Mainstays of the Maine startup ecosystem will already know its hallmark organizations and programs, including Startup Maine, which was born in 2014, and the Maine Center for Entrepreneurs, established in 1997.
Over the last few years, organizations with roots in other states, including Massachusetts-based Northeastern University and the nonprofit Entrepreneurship for All, have begun expanding into Maine. Not every experimental expansion has worked out, as evidenced by the shutdown of Techstars Portland earlier this year. But overall, these recent entrants to the ecosystem are introducing new resources to entrepreneurs and breathing new life into Maine’s startups.
There are some early signs that the new programs are bearing fruit.
There have been 68 venture capital funding announcements from Maine companies thus far in 2023, according to Crunchbase data. During the same time period last year, Crunchbase recorded 32 funding rounds. In 2021, there were 24. These numbers buck the national trend of a decline in funding during this period.
Maine founders, especially those from underrepresented communities, also told BostInno they’re seeing value in bringing more players and support systems into the ecosystem.
The launch of Roux Institute in Portland
In 2020, Northeastern University launched the Roux Institute in Portland to be an economic development engine for Maine through research, learning and entrepreneurship programs, according to Chris Wolfel, Northeastern’s associate vice president of entrepreneurship and venture creation.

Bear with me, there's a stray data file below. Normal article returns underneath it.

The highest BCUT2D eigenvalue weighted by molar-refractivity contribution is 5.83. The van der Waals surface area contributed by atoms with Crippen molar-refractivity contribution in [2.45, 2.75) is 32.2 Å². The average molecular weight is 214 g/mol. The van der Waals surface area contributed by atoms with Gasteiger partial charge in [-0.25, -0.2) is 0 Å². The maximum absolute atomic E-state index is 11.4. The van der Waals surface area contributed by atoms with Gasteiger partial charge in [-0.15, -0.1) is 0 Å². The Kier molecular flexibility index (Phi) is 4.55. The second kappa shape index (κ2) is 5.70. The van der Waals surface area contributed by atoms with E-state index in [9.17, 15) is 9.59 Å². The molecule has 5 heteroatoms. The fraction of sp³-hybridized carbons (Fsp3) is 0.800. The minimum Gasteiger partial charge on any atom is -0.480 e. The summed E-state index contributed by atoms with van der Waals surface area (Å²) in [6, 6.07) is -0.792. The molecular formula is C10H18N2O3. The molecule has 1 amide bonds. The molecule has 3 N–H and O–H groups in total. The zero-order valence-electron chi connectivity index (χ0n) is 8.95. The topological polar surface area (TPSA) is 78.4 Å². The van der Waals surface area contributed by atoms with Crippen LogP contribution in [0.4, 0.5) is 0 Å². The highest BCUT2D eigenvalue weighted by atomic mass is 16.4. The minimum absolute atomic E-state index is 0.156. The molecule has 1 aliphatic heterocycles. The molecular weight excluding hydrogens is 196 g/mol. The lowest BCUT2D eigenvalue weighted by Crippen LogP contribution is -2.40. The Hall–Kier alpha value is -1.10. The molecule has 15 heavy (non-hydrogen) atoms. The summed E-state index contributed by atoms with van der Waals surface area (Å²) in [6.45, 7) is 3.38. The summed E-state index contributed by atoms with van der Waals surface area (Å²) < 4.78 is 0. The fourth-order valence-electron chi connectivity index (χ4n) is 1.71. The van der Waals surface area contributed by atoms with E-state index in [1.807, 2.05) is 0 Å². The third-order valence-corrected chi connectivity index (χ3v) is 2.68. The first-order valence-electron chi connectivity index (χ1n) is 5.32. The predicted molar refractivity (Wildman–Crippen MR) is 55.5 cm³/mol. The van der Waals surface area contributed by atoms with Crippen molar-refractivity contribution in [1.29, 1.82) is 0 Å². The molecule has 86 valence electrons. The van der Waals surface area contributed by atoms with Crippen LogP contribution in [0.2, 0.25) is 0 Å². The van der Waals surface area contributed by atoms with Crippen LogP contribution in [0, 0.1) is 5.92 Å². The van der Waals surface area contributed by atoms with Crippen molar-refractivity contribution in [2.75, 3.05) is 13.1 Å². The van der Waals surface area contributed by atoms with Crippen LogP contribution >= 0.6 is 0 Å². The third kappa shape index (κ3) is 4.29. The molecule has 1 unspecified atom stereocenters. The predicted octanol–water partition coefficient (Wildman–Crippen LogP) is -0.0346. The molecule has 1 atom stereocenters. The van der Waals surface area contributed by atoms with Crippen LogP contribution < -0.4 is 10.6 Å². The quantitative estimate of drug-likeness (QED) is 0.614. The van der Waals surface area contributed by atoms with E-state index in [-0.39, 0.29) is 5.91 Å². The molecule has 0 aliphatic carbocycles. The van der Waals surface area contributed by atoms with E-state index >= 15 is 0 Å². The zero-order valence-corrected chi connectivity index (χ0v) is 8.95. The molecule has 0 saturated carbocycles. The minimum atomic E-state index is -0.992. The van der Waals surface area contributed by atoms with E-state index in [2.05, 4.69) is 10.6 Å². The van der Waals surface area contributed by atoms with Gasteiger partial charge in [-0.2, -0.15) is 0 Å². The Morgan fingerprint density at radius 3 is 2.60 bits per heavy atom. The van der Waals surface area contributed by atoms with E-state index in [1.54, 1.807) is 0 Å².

For a brief period the Roux Institute collaborated with Techstars on an accelerator. Techstars, which operates more than 40 startup accelerators worldwide, launched a new Portland-based program with the Roux Institute in 2021. At the start of 2023, after two cohorts had been through the program, the accelerator ended.
Wolfel said the Roux wanted to focus on programs they could scale, like their own Founder Residency, which is for women, people of color, LGBTQ+, and other historically marginalized people to develop their tech-based, early-stage startups. The Roux’s entrepreneurship programs also include its Future of Healthcare Founder Residency and idea hackathons known as Start Summits.
With the launch of the Roux, Wolfel said they aimed to bring a more “traditional accelerator” model to Maine with “cash, curriculum, and coaching.”
The Roux also stands apart in Maine because its entrepreneurs benefit from connections to Northeastern’s learning and research enterprises in Portland and around the world, Wolfel said.
Another new entrant into Maine is the nonprofit Entrepreneurship for All (EforAll), which launched its business accelerator program in Maine earlier this year. Maine Technology Institute is providing a three-year sponsorship commitment to EforAll in the state. EforAll works with underrepresented entrepreneurs to start and grow businesses.